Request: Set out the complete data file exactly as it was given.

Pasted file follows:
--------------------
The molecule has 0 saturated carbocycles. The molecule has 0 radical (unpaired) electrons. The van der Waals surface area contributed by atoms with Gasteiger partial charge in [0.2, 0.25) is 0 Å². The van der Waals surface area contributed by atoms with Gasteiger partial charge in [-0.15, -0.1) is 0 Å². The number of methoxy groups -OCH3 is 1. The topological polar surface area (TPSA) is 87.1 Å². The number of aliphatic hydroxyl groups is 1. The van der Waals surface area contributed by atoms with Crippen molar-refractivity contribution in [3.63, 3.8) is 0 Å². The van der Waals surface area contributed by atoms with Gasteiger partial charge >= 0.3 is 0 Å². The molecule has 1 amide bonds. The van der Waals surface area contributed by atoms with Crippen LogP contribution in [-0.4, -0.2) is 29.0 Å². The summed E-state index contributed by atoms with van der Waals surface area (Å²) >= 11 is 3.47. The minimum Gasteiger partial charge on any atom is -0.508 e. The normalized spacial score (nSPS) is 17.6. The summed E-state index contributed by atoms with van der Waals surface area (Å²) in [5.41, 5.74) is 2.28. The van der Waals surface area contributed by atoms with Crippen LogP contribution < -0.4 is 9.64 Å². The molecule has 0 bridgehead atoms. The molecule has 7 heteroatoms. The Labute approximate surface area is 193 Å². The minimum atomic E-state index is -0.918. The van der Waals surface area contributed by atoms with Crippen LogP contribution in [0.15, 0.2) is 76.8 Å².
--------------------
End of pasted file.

The molecule has 0 saturated carbocycles. The molecule has 0 radical (unpaired) electrons. The van der Waals surface area contributed by atoms with Gasteiger partial charge in [0.2, 0.25) is 0 Å². The van der Waals surface area contributed by atoms with Gasteiger partial charge in [-0.15, -0.1) is 0 Å². The number of methoxy groups -OCH3 is 1. The topological polar surface area (TPSA) is 87.1 Å². The number of aliphatic hydroxyl groups is 1. The van der Waals surface area contributed by atoms with Crippen molar-refractivity contribution in [3.63, 3.8) is 0 Å². The van der Waals surface area contributed by atoms with Gasteiger partial charge >= 0.3 is 0 Å². The molecule has 1 amide bonds. The van der Waals surface area contributed by atoms with Crippen LogP contribution in [-0.4, -0.2) is 29.0 Å². The summed E-state index contributed by atoms with van der Waals surface area (Å²) >= 11 is 3.47. The minimum Gasteiger partial charge on any atom is -0.508 e. The normalized spacial score (nSPS) is 17.6. The summed E-state index contributed by atoms with van der Waals surface area (Å²) in [5.41, 5.74) is 2.28. The van der Waals surface area contributed by atoms with Crippen LogP contribution < -0.4 is 9.64 Å². The molecule has 0 bridgehead atoms. The molecule has 7 heteroatoms. The Labute approximate surface area is 193 Å². The minimum atomic E-state index is -0.918. The van der Waals surface area contributed by atoms with Crippen LogP contribution in [0.15, 0.2) is 76.8 Å².